No business can do well without a good understanding of their customer base, and a website is no different. To do well on search engines and to grow traffic to your website, it's crucial to understand who visits it, and why. Google Analytics is a powerful tool provided by the Google search engine to give insights on the visitors that you get on your WordPress site. So how do you get started, and how do you install Google Analytics on WordPress? Let's have a look at your options:
Step 1: Signing Up
In order to add Google Analytics to WordPress, you're going to have to sign up for Google analytics.
You will be asked to enter your Gmail address and password, which will connect your Google Analytics with your main Google account.
Next, Google Analytics will want to know what you intend to use their service for. Enter the name of your company or the name of your website. Then, select that you want to "measure your website", as opposed to "measure your apps".
To give insights on your website, Google Analytics will need to know the URL of the site, the type of content that you produce, and the time zone.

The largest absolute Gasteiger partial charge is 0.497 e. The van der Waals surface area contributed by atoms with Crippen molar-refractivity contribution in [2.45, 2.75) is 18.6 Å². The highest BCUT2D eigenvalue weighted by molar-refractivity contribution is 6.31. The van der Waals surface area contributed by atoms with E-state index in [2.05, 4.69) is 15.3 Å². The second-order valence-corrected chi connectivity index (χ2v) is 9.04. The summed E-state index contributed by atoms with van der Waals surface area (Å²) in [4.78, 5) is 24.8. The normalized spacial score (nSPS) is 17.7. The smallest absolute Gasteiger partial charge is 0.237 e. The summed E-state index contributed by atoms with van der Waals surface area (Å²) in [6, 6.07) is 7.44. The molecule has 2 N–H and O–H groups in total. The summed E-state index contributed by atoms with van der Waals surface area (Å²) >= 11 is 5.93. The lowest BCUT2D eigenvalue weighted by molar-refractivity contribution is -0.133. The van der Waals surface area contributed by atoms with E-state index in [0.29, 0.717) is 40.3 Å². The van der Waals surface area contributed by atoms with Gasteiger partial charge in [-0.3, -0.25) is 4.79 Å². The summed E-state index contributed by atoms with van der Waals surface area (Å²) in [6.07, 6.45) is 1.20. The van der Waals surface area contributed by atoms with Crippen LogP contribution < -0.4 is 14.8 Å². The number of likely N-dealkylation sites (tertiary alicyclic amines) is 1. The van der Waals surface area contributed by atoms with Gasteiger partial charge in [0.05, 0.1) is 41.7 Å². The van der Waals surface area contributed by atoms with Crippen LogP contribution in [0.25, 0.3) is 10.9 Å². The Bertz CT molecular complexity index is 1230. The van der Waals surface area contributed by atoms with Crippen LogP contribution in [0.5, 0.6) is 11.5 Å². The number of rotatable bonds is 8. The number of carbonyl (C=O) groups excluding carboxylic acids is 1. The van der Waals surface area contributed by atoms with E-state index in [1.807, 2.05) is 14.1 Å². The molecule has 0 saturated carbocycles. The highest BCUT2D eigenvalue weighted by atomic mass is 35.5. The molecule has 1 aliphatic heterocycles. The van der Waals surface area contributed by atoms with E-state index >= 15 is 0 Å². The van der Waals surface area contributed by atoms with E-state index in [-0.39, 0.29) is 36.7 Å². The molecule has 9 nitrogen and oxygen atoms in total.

Once you've completed this procedure, you're signed up with Google Analytics! The website will provide you with a tracking code that can help you connect the service to your WordPress site. Depending on how you choose to do that last step, you may need to enter this information manually into your website's code, or to let a plugin of your choice take care of it. Let's take a closer look at that!
In order to use Google analytics, you will need to install it on your WordPress website so that it can report data on your viewers. There are a couple of different ways to do that. Broadly, you will want to either code the Google Analytics code into your website, or to use a plugin that will do that for you.